The daughter of Singapore's national anthem composer Zubir Said said the process of writing her father's biography was like being pregnant.
In her case, it took 22 years of family planning and another three years of gestation before finally "giving birth".
The book titled "Zubir Said: The Composer of Majulah Singapura", was finally launched on Monday at the Institute of Southeast Asian Studies (ISEAS) -- the research organisation that published the book.
Speaking to the media at the book launch, Puan Sri Dr Rohana Zubir said that despite being composed in the 1950s, the national anthem remains relevant today as it and other patriotic songs are the "cloak of society" which helps to "bring people together in unity".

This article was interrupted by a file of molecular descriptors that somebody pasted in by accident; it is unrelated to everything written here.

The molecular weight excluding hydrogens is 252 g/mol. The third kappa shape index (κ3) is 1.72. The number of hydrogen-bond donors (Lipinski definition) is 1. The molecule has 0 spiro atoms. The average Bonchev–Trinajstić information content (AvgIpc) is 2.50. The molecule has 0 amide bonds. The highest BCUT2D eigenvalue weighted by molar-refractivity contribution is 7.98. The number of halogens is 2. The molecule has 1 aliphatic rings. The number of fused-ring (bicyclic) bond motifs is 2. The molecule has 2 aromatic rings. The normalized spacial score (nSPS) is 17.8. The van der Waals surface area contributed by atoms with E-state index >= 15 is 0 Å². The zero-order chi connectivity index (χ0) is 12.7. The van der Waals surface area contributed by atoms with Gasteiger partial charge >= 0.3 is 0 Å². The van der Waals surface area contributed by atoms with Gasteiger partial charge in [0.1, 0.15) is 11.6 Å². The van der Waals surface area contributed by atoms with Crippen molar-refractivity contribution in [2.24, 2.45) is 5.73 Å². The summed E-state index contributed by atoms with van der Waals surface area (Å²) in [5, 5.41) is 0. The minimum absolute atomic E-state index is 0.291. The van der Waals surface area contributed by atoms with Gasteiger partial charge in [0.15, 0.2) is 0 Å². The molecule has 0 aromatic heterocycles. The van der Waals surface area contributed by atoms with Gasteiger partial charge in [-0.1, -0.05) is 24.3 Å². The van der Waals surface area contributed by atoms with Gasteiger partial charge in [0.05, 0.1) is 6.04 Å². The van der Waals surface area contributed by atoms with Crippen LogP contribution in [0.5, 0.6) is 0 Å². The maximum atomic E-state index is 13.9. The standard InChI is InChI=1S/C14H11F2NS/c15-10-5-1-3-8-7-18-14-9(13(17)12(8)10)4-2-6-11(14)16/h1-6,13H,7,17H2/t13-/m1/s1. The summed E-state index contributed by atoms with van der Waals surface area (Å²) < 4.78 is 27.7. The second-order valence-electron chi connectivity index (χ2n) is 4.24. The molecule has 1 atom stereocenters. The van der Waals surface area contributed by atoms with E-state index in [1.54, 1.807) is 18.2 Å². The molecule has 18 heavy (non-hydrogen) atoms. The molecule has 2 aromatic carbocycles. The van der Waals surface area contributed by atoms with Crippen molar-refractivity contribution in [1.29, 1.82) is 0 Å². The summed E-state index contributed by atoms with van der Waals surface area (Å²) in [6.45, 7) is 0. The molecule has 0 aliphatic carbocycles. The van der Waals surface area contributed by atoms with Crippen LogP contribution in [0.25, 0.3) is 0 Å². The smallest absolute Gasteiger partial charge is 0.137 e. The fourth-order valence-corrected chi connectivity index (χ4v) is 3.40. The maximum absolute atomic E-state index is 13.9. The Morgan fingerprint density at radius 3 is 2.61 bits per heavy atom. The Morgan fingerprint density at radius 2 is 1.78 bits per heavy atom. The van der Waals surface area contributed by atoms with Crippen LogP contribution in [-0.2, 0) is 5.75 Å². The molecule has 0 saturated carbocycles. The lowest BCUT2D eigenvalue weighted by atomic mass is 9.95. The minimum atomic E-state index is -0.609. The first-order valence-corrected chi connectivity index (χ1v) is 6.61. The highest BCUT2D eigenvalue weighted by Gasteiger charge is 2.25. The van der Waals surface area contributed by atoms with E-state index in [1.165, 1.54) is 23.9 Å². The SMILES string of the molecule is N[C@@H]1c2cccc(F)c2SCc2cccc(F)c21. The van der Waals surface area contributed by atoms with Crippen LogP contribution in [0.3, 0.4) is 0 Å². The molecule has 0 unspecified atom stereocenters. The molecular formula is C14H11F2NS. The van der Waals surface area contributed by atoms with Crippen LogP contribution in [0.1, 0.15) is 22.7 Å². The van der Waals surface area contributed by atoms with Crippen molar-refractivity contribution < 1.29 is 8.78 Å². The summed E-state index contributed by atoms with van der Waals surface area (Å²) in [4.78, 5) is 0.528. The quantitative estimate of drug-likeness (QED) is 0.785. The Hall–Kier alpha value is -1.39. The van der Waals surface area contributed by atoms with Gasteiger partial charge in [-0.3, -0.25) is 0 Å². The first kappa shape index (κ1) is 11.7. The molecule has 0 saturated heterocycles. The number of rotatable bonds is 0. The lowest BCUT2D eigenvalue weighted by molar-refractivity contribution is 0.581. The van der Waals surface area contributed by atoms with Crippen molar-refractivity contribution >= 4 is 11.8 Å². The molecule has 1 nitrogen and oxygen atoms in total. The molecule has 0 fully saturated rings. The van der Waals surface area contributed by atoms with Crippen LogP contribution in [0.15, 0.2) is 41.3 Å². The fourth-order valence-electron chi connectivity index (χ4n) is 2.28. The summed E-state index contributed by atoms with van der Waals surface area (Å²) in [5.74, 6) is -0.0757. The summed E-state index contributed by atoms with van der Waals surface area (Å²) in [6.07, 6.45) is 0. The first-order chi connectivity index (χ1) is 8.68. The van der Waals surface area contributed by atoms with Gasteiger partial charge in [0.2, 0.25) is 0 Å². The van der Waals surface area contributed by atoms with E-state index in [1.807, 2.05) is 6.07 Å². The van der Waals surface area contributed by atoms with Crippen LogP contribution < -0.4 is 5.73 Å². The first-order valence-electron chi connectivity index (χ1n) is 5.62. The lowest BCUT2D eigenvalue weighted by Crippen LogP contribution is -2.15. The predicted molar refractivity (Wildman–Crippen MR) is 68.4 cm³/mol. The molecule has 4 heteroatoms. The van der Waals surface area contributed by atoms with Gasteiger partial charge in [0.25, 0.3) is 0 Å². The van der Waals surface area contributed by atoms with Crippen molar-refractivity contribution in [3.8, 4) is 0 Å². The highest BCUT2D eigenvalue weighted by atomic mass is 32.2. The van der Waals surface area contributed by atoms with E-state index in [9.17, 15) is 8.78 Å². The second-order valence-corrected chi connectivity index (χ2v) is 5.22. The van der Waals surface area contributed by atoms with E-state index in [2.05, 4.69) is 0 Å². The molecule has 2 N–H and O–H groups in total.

The author also said that "Majulah Singapura" was Zubir Said's "personal prayer" for Singapore -- it contained his "aspirations for the future of Singapore" and the realization of that prayer means a lot to him.
Before officially launching the book, Professor Wang Gungwu, chairman of the ISEAS board of trustees, said that the borderless appeal of Zubir Said's music was a reminder that Asia should not be "too obsessed" with questions of nationality and borders, and instead work towards regionalism, which can make a "great difference to our region".